After the Promise – STD Consequences of Adolescent Virginity Pledges (2005)

This research study, published in The Journal of Adolescent Health, examines the effectiveness of “virginity pledges” in reducing STD infection rates among adolescents.

Many abstinence only sexual health education programs encourage adolescents to make pledges to remain virgins until marriage.  The researchers postulate that sexually active pledgers have a greater incentive to hide that they are having sex and may have less important interactions with individuals who can provide STD education and contraception such as health professionals, pharmacists and family and friends.

The researchers obtained data from respondents ranging from 18-23 years old from the National Longitudinal Study of Adolescent Health.  Participants were asked questions about their pledge status, STD status and sexual and health behaviors.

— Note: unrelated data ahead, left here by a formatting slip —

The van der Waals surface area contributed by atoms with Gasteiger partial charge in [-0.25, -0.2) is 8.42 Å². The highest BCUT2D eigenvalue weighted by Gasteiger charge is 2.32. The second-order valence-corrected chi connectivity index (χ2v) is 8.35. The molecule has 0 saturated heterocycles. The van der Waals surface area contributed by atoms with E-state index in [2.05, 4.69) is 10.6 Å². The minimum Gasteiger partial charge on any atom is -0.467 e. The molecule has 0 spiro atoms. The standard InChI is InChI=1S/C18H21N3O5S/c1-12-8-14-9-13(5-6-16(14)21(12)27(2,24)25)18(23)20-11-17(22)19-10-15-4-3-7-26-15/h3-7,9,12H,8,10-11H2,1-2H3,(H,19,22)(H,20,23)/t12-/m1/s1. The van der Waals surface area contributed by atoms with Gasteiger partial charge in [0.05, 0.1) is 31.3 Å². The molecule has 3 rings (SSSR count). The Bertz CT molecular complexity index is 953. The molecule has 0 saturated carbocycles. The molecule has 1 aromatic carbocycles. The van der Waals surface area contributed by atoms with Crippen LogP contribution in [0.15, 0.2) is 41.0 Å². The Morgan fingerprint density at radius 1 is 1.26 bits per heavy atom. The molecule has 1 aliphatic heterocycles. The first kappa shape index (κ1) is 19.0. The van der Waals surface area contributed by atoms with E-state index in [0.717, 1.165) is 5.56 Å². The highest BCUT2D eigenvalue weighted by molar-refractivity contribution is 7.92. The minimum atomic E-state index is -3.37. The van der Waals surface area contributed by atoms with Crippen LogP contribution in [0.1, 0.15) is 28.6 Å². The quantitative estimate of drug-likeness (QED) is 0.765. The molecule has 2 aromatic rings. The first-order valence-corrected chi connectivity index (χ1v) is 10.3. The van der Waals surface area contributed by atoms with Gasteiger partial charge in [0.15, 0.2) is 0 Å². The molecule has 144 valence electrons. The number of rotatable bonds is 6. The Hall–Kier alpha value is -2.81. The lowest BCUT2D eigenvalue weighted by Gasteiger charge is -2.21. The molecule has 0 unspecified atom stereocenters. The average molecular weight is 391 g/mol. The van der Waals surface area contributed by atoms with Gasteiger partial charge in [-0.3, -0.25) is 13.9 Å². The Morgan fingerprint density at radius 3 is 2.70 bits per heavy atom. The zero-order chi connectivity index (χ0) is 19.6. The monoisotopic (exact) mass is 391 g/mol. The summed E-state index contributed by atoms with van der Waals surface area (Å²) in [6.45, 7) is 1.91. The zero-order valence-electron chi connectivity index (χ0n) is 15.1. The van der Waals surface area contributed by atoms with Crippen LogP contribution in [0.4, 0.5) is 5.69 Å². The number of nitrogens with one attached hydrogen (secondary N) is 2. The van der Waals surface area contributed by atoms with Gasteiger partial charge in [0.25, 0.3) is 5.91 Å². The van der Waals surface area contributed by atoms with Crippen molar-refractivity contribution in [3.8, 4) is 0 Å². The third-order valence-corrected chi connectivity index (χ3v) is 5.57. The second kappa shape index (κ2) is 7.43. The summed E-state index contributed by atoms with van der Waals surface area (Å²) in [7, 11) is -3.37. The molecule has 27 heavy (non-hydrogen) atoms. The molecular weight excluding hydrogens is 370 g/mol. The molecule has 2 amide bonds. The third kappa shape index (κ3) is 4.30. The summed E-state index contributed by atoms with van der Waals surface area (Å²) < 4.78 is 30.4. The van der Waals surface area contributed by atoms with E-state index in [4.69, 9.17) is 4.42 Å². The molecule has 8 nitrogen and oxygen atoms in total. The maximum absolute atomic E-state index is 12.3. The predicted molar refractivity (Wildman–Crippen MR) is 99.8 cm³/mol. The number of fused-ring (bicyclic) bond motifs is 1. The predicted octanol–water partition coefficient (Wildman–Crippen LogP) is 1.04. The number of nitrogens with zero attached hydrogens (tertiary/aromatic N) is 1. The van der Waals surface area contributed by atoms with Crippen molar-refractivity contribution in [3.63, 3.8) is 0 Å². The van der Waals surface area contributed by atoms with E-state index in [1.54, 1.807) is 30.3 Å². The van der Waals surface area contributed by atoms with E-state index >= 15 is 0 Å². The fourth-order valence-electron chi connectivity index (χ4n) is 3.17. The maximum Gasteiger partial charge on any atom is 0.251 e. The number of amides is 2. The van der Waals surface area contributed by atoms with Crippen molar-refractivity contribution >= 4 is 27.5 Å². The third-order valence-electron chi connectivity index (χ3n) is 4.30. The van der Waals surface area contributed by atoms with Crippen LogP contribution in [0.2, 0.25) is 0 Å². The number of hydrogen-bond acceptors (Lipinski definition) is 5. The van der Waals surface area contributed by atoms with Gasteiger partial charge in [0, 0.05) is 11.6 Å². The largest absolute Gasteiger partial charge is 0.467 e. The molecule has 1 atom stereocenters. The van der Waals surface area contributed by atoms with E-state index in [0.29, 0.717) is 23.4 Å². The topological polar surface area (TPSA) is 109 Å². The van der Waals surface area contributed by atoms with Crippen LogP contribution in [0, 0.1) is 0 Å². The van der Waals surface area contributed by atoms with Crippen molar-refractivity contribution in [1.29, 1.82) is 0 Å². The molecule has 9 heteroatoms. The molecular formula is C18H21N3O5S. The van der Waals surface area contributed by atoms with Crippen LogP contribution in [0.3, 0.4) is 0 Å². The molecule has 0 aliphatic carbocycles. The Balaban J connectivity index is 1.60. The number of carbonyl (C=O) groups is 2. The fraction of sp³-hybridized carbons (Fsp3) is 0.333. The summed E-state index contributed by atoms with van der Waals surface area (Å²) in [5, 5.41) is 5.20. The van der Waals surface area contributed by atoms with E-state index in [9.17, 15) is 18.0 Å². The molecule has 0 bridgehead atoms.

The results showed that:

  • There was no significant differences in STD infection rates between pledgers and non-pledgers
  • Pledgers have their first sexual experience later, have less partners, have less cumulative exposure, and lower numbers of non-monogamous partners.
  • Most pledgers do end up having premarital sex
  • Pledgers report lower frequency of condom use during first sexual intercourse
  • Pledging does not seem effective in stopping STD acquisition


Bruckner, H. and P. Bearman. After the Promise – STD Consequences of Adolescent Virginity Pledges. 2005. The Journal of Adolescent Health. 36. 271-278.

Link to “After the Promise – STD Consequences of Adolescent Virginity Pledges”

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